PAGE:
On September 23, the U.S. Senate advanced legislation that puts all businesses at risk of defending antitrust lawsuits across different jurisdictions at the same time. Senate Bill 1787 (S. 1787) — the Antitrust Enforcement Venue Act of 2021 — prevents defendants from transferring state antitrust lawsuits to more favorable venues. This regulatory action is part of a broader legislative scheme that seeks to target giant tech monopolies and streamline litigation for state prosecutors. As referenced in an earlier post, this legislation has been the subject of a recent push by state Attorneys General for more authority in this space. If enacted, S. 1787 would allow states to pursue anticompetitive activity at all levels of commerce, placing businesses of all sizes at greater risk of state antitrust prosecutions.


S. 1787 is primarily a reaction to Google and other significant tech companies’ recent efforts to transfer state prosecutions to venues that some perceive as more favorable forums for litigation. See Executive Business Meeting, Committee on the Judiciary (September 23, 2021). Specifically, Google sought to transfer various lawsuits, alleging anticompetitive practices (relating to app store fees, search engine distribution channels, and purportedly illegal agreements with competitors to drive out competition) from Texas to California. Google argued that California was a more appropriate venue for such litigation, given the pendency of several other similar or related lawsuits, the location of Google’s Northern California headquarters, and the location of many relevant witnesses.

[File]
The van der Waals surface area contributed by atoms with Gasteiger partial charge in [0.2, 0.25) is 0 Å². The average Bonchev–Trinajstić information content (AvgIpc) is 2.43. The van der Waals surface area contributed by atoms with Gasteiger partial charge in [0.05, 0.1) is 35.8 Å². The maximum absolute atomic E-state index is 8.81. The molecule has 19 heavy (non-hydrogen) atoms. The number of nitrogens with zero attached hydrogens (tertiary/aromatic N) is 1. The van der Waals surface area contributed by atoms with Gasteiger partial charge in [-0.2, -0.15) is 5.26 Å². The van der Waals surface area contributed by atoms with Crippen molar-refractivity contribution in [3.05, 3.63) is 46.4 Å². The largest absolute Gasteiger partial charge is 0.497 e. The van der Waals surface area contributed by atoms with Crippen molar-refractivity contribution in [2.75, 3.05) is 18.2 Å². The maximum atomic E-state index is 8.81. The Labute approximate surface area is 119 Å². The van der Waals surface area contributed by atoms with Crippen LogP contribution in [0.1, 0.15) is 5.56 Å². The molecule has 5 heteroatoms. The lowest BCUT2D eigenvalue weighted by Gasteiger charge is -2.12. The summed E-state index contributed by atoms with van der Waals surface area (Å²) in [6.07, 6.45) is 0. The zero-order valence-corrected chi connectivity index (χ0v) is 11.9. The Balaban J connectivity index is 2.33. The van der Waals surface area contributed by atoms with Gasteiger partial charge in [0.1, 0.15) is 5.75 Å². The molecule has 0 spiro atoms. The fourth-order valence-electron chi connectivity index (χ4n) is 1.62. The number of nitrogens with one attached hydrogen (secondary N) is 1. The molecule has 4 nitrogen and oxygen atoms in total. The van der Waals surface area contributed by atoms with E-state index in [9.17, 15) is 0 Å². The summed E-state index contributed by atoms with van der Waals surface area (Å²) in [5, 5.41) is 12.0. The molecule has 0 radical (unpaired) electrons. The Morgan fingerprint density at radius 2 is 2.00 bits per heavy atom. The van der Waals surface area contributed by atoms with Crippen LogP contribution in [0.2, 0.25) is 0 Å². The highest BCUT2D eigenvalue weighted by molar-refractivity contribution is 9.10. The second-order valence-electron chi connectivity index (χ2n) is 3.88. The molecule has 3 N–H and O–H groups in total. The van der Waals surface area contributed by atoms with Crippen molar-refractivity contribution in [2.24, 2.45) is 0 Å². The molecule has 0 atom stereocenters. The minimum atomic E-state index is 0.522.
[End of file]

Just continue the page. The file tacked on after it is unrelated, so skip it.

Plaintiffs’ attorneys often view motions to transfer as a common strategy by defendants facing state and private lawsuits arising under federal antitrust laws to slow the pace of litigation and disrupt the plaintiff/prosecution’s litigation strategy. On the other hand, defendants, facing dozens of antitrust lawsuits based on the same or common facts, view consolidation or transfer of such litigation as a cost-saving mechanism that minimizes the risk of conflicting decisions.

28 U.S.C. § 1407

Federal antitrust laws prohibit companies from engaging in anticompetitive activity, including agreements to unreasonably restrain trade like price and wage fixing, market allocations, or mergers and acquisitions that may substantially lessen competition. While the federal government only prosecutes or brings antitrust claims arising under federal law, states can bring actions under both federal and state law, and generally bring such claims in federal court. Section 1407 allows defendants to seek to consolidate antitrust cases, including those brought by state attorneys general and lawsuits brought by private plaintiffs and filed in different jurisdictions in multidistrict litigation (MDL) proceedings. When enacted, Section 1407 was intended to increase judicial efficiency and coordination, while also helping the parties avoid inconsistent rulings across different jurisdictions.

S. 1787: Proponent and Opponent Arguments

S. 1787 prohibits private companies’ invocation of the MDL statute to transfer state attorneys general’s lawsuits between federal courts. The proposed amendment effectively shields state antitrust challenges from MDL transfers, an immunity previously only enjoyed by the Department of Justice, Antitrust Division.